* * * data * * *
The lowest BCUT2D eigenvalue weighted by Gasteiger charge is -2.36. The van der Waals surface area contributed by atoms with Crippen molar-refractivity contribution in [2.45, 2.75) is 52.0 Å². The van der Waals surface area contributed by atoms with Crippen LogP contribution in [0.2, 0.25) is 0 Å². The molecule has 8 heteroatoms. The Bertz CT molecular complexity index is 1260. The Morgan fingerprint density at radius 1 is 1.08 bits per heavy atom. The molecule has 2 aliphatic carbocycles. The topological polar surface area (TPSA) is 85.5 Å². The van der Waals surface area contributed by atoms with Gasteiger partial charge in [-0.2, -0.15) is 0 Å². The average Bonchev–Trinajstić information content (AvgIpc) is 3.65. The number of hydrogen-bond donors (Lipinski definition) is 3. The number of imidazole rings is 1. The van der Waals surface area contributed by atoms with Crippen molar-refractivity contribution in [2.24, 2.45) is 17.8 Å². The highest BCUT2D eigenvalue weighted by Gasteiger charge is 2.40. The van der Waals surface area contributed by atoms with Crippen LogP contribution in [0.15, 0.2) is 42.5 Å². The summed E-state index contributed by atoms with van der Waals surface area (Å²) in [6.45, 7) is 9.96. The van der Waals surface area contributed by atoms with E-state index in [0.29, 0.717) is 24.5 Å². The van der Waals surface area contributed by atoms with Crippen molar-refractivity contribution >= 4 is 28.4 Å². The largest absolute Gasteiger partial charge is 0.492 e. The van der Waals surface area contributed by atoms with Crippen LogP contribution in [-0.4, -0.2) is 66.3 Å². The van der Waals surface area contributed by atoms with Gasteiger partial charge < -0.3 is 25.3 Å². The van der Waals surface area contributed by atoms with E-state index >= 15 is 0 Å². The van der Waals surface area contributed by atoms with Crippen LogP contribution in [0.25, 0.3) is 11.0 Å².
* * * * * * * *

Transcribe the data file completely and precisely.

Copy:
The lowest BCUT2D eigenvalue weighted by Gasteiger charge is -2.36. The van der Waals surface area contributed by atoms with Crippen molar-refractivity contribution in [2.45, 2.75) is 52.0 Å². The van der Waals surface area contributed by atoms with Crippen LogP contribution in [0.2, 0.25) is 0 Å². The molecule has 8 heteroatoms. The Bertz CT molecular complexity index is 1260. The Morgan fingerprint density at radius 1 is 1.08 bits per heavy atom. The molecule has 2 aliphatic carbocycles. The topological polar surface area (TPSA) is 85.5 Å². The van der Waals surface area contributed by atoms with Gasteiger partial charge in [-0.2, -0.15) is 0 Å². The average Bonchev–Trinajstić information content (AvgIpc) is 3.65. The number of hydrogen-bond donors (Lipinski definition) is 3. The number of imidazole rings is 1. The van der Waals surface area contributed by atoms with Crippen molar-refractivity contribution in [2.24, 2.45) is 17.8 Å². The highest BCUT2D eigenvalue weighted by Gasteiger charge is 2.40. The van der Waals surface area contributed by atoms with Crippen LogP contribution in [0.15, 0.2) is 42.5 Å². The summed E-state index contributed by atoms with van der Waals surface area (Å²) in [6.45, 7) is 9.96. The van der Waals surface area contributed by atoms with E-state index in [0.29, 0.717) is 24.5 Å². The van der Waals surface area contributed by atoms with Crippen molar-refractivity contribution >= 4 is 28.4 Å². The largest absolute Gasteiger partial charge is 0.492 e. The van der Waals surface area contributed by atoms with Crippen LogP contribution in [-0.4, -0.2) is 66.3 Å². The van der Waals surface area contributed by atoms with Gasteiger partial charge < -0.3 is 25.3 Å². The van der Waals surface area contributed by atoms with E-state index >= 15 is 0 Å². The van der Waals surface area contributed by atoms with Crippen LogP contribution in [0.25, 0.3) is 11.0 Å².